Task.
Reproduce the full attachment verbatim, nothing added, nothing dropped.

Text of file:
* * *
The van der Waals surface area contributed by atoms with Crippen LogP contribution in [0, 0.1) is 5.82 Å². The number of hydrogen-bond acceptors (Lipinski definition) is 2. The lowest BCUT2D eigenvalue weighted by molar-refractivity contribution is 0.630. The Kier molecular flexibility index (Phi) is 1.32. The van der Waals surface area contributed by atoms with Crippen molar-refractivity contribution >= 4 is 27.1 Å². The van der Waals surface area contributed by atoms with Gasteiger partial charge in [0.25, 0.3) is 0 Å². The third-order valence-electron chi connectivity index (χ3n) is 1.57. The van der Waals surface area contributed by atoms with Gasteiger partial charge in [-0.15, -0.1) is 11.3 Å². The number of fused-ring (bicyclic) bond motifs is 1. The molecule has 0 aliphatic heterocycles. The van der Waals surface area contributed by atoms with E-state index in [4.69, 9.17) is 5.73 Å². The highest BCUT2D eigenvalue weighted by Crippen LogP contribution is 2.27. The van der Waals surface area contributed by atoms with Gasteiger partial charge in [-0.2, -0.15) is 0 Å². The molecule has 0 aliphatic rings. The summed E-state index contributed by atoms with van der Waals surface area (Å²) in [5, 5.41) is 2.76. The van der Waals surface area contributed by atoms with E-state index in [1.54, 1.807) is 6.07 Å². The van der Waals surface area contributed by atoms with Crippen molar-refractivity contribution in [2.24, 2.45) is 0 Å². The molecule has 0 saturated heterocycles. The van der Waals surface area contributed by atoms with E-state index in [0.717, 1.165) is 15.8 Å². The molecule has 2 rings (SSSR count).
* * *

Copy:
The van der Waals surface area contributed by atoms with Crippen LogP contribution in [0, 0.1) is 5.82 Å². The number of hydrogen-bond acceptors (Lipinski definition) is 2. The lowest BCUT2D eigenvalue weighted by molar-refractivity contribution is 0.630. The Kier molecular flexibility index (Phi) is 1.32. The van der Waals surface area contributed by atoms with Crippen molar-refractivity contribution >= 4 is 27.1 Å². The van der Waals surface area contributed by atoms with Gasteiger partial charge in [0.25, 0.3) is 0 Å². The third-order valence-electron chi connectivity index (χ3n) is 1.57. The van der Waals surface area contributed by atoms with Gasteiger partial charge in [-0.15, -0.1) is 11.3 Å². The number of fused-ring (bicyclic) bond motifs is 1. The molecule has 0 aliphatic heterocycles. The van der Waals surface area contributed by atoms with E-state index in [4.69, 9.17) is 5.73 Å². The highest BCUT2D eigenvalue weighted by Crippen LogP contribution is 2.27. The van der Waals surface area contributed by atoms with Gasteiger partial charge in [-0.2, -0.15) is 0 Å². The molecule has 0 aliphatic rings. The summed E-state index contributed by atoms with van der Waals surface area (Å²) in [5, 5.41) is 2.76. The van der Waals surface area contributed by atoms with E-state index in [1.54, 1.807) is 6.07 Å². The van der Waals surface area contributed by atoms with Crippen molar-refractivity contribution in [2.24, 2.45) is 0 Å². The molecule has 0 saturated heterocycles. The van der Waals surface area contributed by atoms with E-state index in [0.717, 1.165) is 15.8 Å². The molecule has 2 rings (SSSR count).